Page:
by Zachary Vasile
British insurtech building what it calls an easier, more intuitive consumer insurance experience is setting down roots in Hartford, a venture the firm’s co-founder described as a natural next step as his team looks for new opportunities in the U.S.
“Symbolically, Hartford is seen as the home of U.S. insurance,” said Niall Barton, executive chairman of London-based Wrisk. “It’s seen as a very influential place, it’s a hub. So [setting up there] seemed logical.”
Wrisk recently announced plans for its first American office, and Barton said the company is still in the early stages of finding a site for its workers in Connecticut’s Capital City. The plan for now is to set up a temporary base in the “Boat Building” on Constitution Plaza in downtown until a permanent location is secured.
Barton anticipates there will be between 10 to 20 employees based in Hartford by the end of next year, a sizable unit for an organization with about 40 workers total.
Wrisk offers companies a customizable platform they can deploy to help clients evaluate and manage their insurance needs. The mobile-first technology originally centered on “content” insurance — insurance for certain high-value personal possessions — but has since been embraced by players in the automotive world, and company officials hope to expand in that same sector in the U.S. while also branching out into other industries.
“The U.S. is the prize,” Barton said. “We feel we can enter a market where nothing has changed in a while and bring in a platform that makes insurance frictionless.”
Emphasis on experimentation
Barton co-founded Wrisk with Chief Product Officer Darius Kumana in 2015.
The firm got a big boost early on from a partnership with BMW. Wrisk was selected to participate in the German automaker’s business incubator program, and that collaboration led to Wrisk becoming the sole supplier of BMW and MINI car insurance in the U.K.
The partnership gives Wrisk access to reams of data on customer behavior and preferences, which are used to continuously improve and refine the purchasing experience.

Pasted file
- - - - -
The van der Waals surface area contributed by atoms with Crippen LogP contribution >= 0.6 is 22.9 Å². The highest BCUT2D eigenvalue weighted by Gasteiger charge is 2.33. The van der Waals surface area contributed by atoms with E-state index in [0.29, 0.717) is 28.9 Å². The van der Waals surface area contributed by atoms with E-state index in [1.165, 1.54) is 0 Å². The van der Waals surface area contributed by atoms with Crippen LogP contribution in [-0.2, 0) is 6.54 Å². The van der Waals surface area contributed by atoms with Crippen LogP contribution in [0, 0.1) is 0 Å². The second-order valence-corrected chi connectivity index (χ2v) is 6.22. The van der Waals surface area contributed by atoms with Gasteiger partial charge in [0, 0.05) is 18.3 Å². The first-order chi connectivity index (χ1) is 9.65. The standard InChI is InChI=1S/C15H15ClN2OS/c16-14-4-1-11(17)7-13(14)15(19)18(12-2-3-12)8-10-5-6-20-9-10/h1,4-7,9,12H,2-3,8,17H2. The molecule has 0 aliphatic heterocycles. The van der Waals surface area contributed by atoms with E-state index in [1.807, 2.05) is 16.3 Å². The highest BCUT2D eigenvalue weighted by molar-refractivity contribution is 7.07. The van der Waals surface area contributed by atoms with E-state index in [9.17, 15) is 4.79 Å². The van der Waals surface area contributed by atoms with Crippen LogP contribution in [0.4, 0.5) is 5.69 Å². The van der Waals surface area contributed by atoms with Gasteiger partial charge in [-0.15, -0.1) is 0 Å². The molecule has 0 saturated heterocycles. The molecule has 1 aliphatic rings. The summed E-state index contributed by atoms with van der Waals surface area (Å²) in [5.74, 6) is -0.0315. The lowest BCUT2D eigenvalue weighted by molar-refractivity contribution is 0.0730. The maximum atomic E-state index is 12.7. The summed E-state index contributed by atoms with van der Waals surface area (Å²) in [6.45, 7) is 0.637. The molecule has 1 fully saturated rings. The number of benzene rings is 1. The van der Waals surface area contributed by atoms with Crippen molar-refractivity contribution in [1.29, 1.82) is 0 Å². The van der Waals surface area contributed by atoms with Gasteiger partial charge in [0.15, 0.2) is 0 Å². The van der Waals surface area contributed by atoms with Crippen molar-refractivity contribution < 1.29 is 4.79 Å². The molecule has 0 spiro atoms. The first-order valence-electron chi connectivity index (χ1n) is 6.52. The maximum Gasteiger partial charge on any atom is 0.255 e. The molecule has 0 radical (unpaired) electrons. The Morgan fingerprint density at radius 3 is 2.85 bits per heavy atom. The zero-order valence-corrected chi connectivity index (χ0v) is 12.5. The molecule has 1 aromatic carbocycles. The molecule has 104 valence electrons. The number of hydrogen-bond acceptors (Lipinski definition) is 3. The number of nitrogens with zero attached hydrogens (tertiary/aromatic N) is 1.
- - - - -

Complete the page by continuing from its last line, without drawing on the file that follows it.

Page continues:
Wrisk has also played with ways to make BMW’s platform easier to use and more attractive for potential buyers, including rolling out periods of free coverage.
That approach is encouraged by the regulatory environment in the United Kingdom, Barton said, where insurers are typically freer to experiment than in the tightly-controlled U.S., and where institutions such as the venerable Lloyds have taken the global lead in rolling out novel and innovative insurance products.
“The British insurance industry is pretty advanced,” he added. “We have regulators that are very good and very receptive to new ideas. London is a fertile and friendly place for insurtech.”
The onset of the COVID-19 pandemic in 2020 was “painful” for the business, Barton said, but the health crisis ultimately helped popularize Wrisk’s offerings by pushing consumers toward digital interfaces.
People emerged better versed in how to navigate online ordering systems and digital appointments, and the idea of buying or evaluating insurance online using similar technology no longer seemed foreign or too complicated to pursue.
“BMW was concerned about the conservatism of some of its clients,” Barton said, noting the average age of a typical BMW buyer in the U.K. “But it turned out 70-year-olds were happy to do it and use those services.”
With the company still so new, Barton admits he and his team “still feel every bump in the road,” including pandemic-induced price fluctuations and semiconductor shortages. But Wrisk has continued to build momentum, he noted.
Wrisk completed its Series A fundraising round in 2021, bringing in about $5.9 million. The firm plans to carry out its Series B in the latter half of this year, and a portion of that investment will support the Hartford operations launch.
Another factor drawing Wrisk to Hartford was the March launch of an “insurtech corridor” between Connecticut and Britain.
Various industry promotional groups and officials from both governments signed an agreement removing certain jurisdictional barriers to cooperation and expansion, intended to help British insurance-technology companies do business in Connecticut, and vice-versa.
The British government said it was interested in forging closer connections with the Greater Hartford region specifically because it is home to numerous insurance and finance firms, including Aetna, Conning, The Hartford, Travelers Cos. and Nassau Financial Group.
Barton is a co-founder of a British trade group involved in the deal, Insurtech UK, and said the arrangement will help stimulate an exchange of knowledge and ideas between each country’s insurtech sector.
Calling the corridor a “natural Atlantic partnership,” Barton said the Hartford region has the depth of experience needed to make it an attractive landing point for British startups.
Reaching out toward Connecticut also makes more sense than venturing into the European Union, he said, as the company would be faced with navigating multiple new languages, while regulators and potential partners in America all speak English.
With time, Barton expects British companies beyond his own to test the waters in Hartford, and he believes American insurers that want to do the same in Britain will get a friendly reception in London.
“You won’t get an avalanche, but there will be some,” he said. “There are a few companies I can think of that must be thinking about opening in America. And, over time, I think you’ll see Hartford start to become a magnet.”
For more information: https://www.hartfordbusiness.com/article/seeking-foothold-in-us-market-british-insurtech-sets-sights-on-hartford